I only recently discovered Frank Cottrell Boyce when an author I follow mentioned that another of his books (“Millions”) was his very favorite book of all time. So of course, I had to look into that, and “Framed” somehow found its way into my Amazon shopping cart at the same time. “Framed” tells the story of a young boy, Dylan, whose family runs a struggling gas station at the edge of a struggling town somewhere in the United Kingdom. One day, excitement comes to the village when a parade of cars travels up the mountain–and doesn’t come back down. The townspeople eventually learn that the mountain and its abandoned mine now holds the entire collection of the National Gallery, which needed to be moved temporarily. As Dylan and his friends visit the mountain, they get to view some of the famous paintings–and each painting changes their lives and the life of their town in some positive way.
“Framed” teaches a basic course in art appreciation, familiarizing young readers not only with the names of famous paintings, but instilling the idea that art is powerful.
I recommended this series in an article from our April 2018 issue, which focused on literature and literacy. What I love most about the Enola Holmes mystery series, whose protagonist is Sherlock Holmes’ brilliant young sister, is the insight it gives into the lives of women in the late 1800s. Enola chooses to survive on her own in London in order to escape being sent to boarding school–and the inevitable corsets, which at the time posed a serious health threat. Throughout the series, I learned about the “language of fans,” the language of flowers, and various freedoms, expectations and restrictions placed on women during the Victorian Era–including the assumption that, as a woman, she is inevitably less intelligent and capable than her brothers. Sorry that’s vague–it’s been a few months since I read the books! But trust me, they’re fantastic, and Springer’s language is descriptive and beautiful as well (Plus, I want to buy the entire series just for the fantastic cover art!).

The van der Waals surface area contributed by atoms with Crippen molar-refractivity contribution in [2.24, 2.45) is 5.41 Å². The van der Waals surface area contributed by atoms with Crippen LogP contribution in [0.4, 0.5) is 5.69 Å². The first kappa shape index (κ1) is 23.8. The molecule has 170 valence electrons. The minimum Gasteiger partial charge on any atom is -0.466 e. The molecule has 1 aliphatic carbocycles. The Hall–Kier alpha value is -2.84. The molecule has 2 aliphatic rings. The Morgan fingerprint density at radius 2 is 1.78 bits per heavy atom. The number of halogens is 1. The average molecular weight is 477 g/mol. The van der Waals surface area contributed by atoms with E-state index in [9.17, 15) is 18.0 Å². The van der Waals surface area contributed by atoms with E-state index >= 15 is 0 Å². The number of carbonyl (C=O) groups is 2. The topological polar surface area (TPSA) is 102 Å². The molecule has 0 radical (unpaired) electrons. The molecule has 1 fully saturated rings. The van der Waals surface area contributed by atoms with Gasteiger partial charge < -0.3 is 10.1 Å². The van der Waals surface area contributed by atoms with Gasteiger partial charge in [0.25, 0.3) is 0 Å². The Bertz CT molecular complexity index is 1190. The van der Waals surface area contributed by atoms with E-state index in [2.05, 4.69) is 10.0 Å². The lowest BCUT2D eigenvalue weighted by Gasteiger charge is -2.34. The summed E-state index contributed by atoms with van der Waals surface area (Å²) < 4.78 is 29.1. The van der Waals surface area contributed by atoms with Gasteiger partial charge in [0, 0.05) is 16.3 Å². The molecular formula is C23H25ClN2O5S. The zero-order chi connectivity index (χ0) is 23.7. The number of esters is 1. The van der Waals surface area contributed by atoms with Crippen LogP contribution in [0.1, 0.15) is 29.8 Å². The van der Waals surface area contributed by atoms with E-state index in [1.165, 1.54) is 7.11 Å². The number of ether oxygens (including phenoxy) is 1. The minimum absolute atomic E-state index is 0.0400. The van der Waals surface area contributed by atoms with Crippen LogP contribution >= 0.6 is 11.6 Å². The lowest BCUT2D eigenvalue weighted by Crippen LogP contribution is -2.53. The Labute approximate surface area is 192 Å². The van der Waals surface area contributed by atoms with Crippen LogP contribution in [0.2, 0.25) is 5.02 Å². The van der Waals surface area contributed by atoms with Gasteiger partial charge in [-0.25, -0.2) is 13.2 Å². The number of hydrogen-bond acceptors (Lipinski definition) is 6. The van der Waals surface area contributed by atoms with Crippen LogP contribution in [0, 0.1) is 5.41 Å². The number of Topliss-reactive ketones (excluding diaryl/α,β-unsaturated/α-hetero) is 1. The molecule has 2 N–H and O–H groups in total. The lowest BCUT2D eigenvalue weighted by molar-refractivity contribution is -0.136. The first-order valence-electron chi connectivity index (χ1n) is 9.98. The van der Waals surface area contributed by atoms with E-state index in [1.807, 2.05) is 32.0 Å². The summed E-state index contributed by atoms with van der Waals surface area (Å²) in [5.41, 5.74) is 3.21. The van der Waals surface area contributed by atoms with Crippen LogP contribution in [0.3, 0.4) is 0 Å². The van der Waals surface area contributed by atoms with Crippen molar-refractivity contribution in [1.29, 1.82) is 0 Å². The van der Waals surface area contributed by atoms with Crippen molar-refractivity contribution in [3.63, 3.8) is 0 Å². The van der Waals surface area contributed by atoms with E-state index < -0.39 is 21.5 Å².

Verdict: Read the Enola Holmes series if you love a little history with your mystery 😉